Twenty years ago, a revolution was about to burst upon the world. An obsolete and inhumane Communist system began to crumble under the weight of its own lies. A generation is now coming into adulthood too young to remember the tense buildup to the euphoric scenes surrounding the breaching of the Berlin Wall, or the equally dramatic aftershocks that caused the liberation of Romania, the break-up of the Soviet Union, and eventually, the opening of Albania.
This year is an appropriate occasion to recall some of the grassroot events which, although uncoordinated, triggered unimagined outcomes. These include Lech Walensa’s trade union protest in Gdansk, the prayer and peace movement in Leipzig and other German cities, the pan-European picnic in Sopron, Hungary, and the Timisoara rebellion in Romania. Many of these movements had specifically Christian origins.
Last week I visited Timisoara for television interviews on the occasion of the launching of my book, Living as people of Hope in Romanian. My hostess, Beatris Simion, took me downtown to the town square, where thousands of Romanians had knelt on the frozen street tiles, just days before Christmas, chanting together the Lord’s Prayer.
Beatris was part of the crowd of 100,000 on December 20 shown in the top photo, looking towards the Orthodox Cathedral, more clearly visible in the photo I took last week. Here in this square is where the downfall of the dictator Ceausescu began, leading to his execution within a few dramatic days before the year’s end.
For several days on end, crowds converged on this square until, on Friday the 22nd, official word came through of the overthrow of the dictator,
By this time, the crowd had grown to 150,000. When they heard the news, the people began to shout enthusiastically, “God exists! God exists!”
Rev Peter Dugulescu was addressing the crowd from a balcony on the Opera House at the opposite end of the square to the cathedral. When he invited the crowd to recite after him the Lord’s Prayer, they instinctively turned to face the cathedral, kneeling on the frozen ground.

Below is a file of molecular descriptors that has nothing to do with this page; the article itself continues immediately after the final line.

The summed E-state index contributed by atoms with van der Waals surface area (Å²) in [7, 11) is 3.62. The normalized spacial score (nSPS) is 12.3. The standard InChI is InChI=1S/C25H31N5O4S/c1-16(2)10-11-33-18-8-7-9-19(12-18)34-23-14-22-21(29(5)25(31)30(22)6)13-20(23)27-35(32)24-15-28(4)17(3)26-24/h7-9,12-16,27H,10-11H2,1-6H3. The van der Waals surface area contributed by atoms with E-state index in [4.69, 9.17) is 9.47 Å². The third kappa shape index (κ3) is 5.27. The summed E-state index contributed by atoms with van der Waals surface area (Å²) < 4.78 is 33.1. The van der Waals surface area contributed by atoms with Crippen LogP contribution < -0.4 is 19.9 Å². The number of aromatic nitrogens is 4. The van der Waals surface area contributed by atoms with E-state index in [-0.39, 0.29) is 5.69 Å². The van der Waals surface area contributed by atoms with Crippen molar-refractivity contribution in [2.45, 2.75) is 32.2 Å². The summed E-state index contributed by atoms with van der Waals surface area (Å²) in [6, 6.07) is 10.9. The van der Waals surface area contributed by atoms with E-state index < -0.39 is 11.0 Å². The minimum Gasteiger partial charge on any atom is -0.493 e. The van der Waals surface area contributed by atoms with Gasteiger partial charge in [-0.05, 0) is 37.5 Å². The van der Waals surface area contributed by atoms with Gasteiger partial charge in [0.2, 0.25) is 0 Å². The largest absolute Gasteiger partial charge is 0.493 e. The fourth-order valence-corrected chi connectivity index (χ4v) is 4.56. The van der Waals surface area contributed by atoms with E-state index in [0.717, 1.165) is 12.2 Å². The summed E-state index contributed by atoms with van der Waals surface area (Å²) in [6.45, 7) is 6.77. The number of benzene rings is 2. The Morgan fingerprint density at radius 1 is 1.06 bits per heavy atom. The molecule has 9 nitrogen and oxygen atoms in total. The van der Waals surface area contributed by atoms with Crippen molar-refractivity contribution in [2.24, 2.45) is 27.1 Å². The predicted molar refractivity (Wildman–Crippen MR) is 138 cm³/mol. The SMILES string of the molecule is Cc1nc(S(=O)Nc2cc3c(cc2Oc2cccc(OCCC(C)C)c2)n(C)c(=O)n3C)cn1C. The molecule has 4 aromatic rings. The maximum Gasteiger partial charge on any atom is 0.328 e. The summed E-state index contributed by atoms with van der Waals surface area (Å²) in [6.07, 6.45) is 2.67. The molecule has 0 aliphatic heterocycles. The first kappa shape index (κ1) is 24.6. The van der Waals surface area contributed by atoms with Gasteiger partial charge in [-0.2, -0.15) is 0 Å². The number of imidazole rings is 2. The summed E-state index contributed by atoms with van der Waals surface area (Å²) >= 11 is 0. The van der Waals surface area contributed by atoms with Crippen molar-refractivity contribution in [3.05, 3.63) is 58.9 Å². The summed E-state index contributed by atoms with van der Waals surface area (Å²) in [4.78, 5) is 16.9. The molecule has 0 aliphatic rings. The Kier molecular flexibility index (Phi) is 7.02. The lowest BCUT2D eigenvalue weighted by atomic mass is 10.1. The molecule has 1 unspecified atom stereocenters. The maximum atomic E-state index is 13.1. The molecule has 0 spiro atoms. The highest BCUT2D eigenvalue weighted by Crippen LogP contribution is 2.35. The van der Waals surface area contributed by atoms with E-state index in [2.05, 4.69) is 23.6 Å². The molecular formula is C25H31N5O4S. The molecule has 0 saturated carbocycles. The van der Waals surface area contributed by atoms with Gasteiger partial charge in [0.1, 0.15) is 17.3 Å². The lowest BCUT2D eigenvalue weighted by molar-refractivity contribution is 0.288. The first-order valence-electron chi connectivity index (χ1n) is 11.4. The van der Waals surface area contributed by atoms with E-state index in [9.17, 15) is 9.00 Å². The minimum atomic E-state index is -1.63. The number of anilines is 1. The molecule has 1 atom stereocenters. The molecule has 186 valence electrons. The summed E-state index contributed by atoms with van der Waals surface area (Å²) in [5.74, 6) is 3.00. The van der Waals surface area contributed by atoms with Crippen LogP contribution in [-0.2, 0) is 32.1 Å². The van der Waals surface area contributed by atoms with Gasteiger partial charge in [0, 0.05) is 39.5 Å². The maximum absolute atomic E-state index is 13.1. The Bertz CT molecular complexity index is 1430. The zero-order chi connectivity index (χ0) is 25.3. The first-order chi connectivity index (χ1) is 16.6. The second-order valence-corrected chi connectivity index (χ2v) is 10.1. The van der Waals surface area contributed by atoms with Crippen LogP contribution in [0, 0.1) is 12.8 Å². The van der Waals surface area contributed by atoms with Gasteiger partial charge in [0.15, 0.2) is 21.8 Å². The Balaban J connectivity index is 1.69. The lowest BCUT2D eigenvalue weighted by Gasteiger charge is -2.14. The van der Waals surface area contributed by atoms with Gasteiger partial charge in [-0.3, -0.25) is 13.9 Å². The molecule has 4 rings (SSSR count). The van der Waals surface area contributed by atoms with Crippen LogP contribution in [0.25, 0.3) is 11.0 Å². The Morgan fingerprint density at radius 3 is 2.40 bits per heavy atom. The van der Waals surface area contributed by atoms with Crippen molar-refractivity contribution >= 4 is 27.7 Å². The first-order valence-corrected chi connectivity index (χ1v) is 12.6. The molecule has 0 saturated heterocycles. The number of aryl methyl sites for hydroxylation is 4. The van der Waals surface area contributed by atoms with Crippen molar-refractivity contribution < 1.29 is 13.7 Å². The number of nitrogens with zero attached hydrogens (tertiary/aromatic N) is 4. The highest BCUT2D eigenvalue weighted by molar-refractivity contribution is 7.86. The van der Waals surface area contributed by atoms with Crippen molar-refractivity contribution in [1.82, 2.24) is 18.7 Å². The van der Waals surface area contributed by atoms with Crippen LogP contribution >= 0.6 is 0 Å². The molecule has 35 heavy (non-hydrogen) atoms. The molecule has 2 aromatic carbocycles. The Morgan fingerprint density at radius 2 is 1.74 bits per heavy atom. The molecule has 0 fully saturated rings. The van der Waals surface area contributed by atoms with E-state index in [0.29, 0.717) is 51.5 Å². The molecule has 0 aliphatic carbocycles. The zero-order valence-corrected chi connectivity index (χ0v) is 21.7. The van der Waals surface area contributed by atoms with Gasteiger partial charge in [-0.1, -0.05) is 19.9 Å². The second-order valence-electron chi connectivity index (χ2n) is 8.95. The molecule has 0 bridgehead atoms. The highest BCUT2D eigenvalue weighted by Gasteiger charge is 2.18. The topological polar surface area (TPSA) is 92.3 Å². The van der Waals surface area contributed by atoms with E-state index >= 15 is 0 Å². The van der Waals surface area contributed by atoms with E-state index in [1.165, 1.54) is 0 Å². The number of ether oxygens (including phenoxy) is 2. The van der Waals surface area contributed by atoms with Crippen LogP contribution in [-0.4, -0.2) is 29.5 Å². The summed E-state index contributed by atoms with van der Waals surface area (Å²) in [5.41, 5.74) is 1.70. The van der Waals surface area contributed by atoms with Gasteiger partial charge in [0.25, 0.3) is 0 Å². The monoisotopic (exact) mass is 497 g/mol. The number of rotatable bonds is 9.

The Baptist pastor recalled his surprise at the ‘strong religious accent after so many years of atheistic education’. ‘This shout, this hunger for God, burst out strongly several times that day–about five times–as they prayed together this prayer and shouted: “God exists!”’
The catalyst for the gathering of the crowds in the square was the stubborn resistance of a Hungarian Reformed pastor, Laszlo Tokes. Because he had spoken out against government policies and abuse of human rights, he was ordered to move out of town to an isolated village. He refused to go, so power to his house was cut off and his ration book was confiscated. Church members rallied to support and provision him, despite some being arrested and beaten. One was found murdered in the woods.
A court ordered his eviction by December 15. As the date drew near, parishioners began a vigil outside his flat, refusing orders to move along. A human chain formed around the block, denying militia access.
News about the pending eviction spread from foreign radio broadcasts. By evening, the crowd had swelled to extend for several blocks, many students having joined the growing protest, Romanians and Hungarians together in a human chain. First they sang hymns, and then the banned revolutionary anthem, ‘Wake up, Romanian’. (After the 1989 revolution, it became the national anthem).
Crying “Down with Communism!”, the crowd moved from Tokes’ apartment towards the city centre. Militia drove them back with water cannons which the crowd seized and threw into the river. Full-scale insurrection was now underway and demonstrations continued the next two days. The army fired into the crowds killing dozens, but after tens of thousands of factory workers joined the demonstrators, the army retreated. On December 20th 1989, Timisoara was declared the first free city of Romania.
Within two days, the revolution had spread across the country and Ceausescu found himself being booed down by a huge crowd outside his palace in Bucharest. He and his wife had to flee in a helicopter, only to be placed under arrest, be tried and face a firing squad.
An improbable and unplanned revolution had been triggered by a handful of brave, faithful church members standing in solidarity with their pastor. Truly, God exists!
Till next week,
Till next week,